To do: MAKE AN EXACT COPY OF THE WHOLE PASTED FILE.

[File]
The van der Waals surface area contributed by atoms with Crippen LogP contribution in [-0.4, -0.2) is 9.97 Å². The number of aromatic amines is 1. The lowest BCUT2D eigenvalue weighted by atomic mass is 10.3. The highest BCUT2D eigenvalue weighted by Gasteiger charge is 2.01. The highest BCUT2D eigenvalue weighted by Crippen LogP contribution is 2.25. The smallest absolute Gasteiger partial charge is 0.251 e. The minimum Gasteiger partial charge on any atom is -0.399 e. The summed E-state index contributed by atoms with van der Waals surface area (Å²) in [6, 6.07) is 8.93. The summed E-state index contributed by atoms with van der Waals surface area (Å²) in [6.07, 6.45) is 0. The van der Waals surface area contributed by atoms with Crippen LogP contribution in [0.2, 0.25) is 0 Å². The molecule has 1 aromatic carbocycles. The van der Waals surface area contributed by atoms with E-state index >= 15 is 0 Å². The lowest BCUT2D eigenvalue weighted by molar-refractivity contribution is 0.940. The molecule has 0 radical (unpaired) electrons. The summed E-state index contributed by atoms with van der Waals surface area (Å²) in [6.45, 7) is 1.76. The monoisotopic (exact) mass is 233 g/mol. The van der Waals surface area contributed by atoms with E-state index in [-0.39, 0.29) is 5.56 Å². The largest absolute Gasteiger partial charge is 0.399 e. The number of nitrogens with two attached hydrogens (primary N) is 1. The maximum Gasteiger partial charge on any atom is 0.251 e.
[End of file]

The van der Waals surface area contributed by atoms with Crippen LogP contribution in [-0.4, -0.2) is 9.97 Å². The number of aromatic amines is 1. The lowest BCUT2D eigenvalue weighted by atomic mass is 10.3. The highest BCUT2D eigenvalue weighted by Gasteiger charge is 2.01. The highest BCUT2D eigenvalue weighted by Crippen LogP contribution is 2.25. The smallest absolute Gasteiger partial charge is 0.251 e. The minimum Gasteiger partial charge on any atom is -0.399 e. The summed E-state index contributed by atoms with van der Waals surface area (Å²) in [6, 6.07) is 8.93. The summed E-state index contributed by atoms with van der Waals surface area (Å²) in [6.07, 6.45) is 0. The van der Waals surface area contributed by atoms with Crippen LogP contribution in [0.2, 0.25) is 0 Å². The molecule has 1 aromatic carbocycles. The van der Waals surface area contributed by atoms with E-state index >= 15 is 0 Å². The lowest BCUT2D eigenvalue weighted by molar-refractivity contribution is 0.940. The molecule has 0 radical (unpaired) electrons. The summed E-state index contributed by atoms with van der Waals surface area (Å²) in [6.45, 7) is 1.76. The monoisotopic (exact) mass is 233 g/mol. The van der Waals surface area contributed by atoms with E-state index in [-0.39, 0.29) is 5.56 Å². The largest absolute Gasteiger partial charge is 0.399 e. The number of nitrogens with two attached hydrogens (primary N) is 1. The maximum Gasteiger partial charge on any atom is 0.251 e.